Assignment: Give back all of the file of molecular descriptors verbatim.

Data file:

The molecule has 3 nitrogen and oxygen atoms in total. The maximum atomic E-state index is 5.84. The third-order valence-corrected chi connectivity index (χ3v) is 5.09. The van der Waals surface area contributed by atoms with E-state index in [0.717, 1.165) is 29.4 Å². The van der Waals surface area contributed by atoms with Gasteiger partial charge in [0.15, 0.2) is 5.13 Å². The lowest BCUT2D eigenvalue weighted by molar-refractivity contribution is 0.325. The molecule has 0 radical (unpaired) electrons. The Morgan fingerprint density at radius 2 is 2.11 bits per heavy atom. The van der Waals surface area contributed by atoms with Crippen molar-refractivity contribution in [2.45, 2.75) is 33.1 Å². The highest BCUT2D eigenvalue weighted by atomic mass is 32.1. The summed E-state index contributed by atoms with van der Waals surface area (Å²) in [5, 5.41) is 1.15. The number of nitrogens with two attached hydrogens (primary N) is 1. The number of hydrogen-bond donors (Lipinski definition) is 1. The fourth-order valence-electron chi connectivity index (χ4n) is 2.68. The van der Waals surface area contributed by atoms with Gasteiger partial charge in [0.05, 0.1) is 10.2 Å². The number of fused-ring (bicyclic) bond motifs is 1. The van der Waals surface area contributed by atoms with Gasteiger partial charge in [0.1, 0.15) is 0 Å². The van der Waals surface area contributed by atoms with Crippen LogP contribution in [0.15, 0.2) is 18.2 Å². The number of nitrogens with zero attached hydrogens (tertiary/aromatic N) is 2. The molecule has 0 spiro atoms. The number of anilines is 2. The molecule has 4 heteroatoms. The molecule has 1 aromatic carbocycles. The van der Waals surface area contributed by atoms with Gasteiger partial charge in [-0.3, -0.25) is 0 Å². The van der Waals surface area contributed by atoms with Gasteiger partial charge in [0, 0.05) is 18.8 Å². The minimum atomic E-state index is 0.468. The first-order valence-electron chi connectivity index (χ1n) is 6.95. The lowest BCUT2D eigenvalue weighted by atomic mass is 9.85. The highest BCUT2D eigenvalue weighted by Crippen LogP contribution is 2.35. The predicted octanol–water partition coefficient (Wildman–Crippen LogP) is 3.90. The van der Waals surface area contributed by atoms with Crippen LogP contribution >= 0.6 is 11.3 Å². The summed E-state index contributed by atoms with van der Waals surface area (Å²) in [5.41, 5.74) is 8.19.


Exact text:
The molecule has 3 nitrogen and oxygen atoms in total. The maximum atomic E-state index is 5.84. The third-order valence-corrected chi connectivity index (χ3v) is 5.09. The van der Waals surface area contributed by atoms with E-state index in [0.717, 1.165) is 29.4 Å². The van der Waals surface area contributed by atoms with Gasteiger partial charge in [0.15, 0.2) is 5.13 Å². The lowest BCUT2D eigenvalue weighted by molar-refractivity contribution is 0.325. The molecule has 0 radical (unpaired) electrons. The Morgan fingerprint density at radius 2 is 2.11 bits per heavy atom. The van der Waals surface area contributed by atoms with Crippen molar-refractivity contribution in [2.45, 2.75) is 33.1 Å². The highest BCUT2D eigenvalue weighted by atomic mass is 32.1. The summed E-state index contributed by atoms with van der Waals surface area (Å²) in [5, 5.41) is 1.15. The number of nitrogens with two attached hydrogens (primary N) is 1. The number of hydrogen-bond donors (Lipinski definition) is 1. The fourth-order valence-electron chi connectivity index (χ4n) is 2.68. The van der Waals surface area contributed by atoms with Gasteiger partial charge in [0.05, 0.1) is 10.2 Å². The number of fused-ring (bicyclic) bond motifs is 1. The van der Waals surface area contributed by atoms with Gasteiger partial charge in [0.1, 0.15) is 0 Å². The van der Waals surface area contributed by atoms with Crippen LogP contribution in [0.15, 0.2) is 18.2 Å². The number of nitrogens with zero attached hydrogens (tertiary/aromatic N) is 2. The molecule has 0 spiro atoms. The number of anilines is 2. The molecule has 4 heteroatoms. The molecule has 1 aromatic carbocycles. The van der Waals surface area contributed by atoms with Gasteiger partial charge in [-0.3, -0.25) is 0 Å². The van der Waals surface area contributed by atoms with Gasteiger partial charge in [0, 0.05) is 18.8 Å². The minimum atomic E-state index is 0.468. The first-order valence-electron chi connectivity index (χ1n) is 6.95. The lowest BCUT2D eigenvalue weighted by atomic mass is 9.85. The highest BCUT2D eigenvalue weighted by Crippen LogP contribution is 2.35. The predicted octanol–water partition coefficient (Wildman–Crippen LogP) is 3.90. The van der Waals surface area contributed by atoms with Crippen LogP contribution >= 0.6 is 11.3 Å². The summed E-state index contributed by atoms with van der Waals surface area (Å²) in [5.41, 5.74) is 8.19.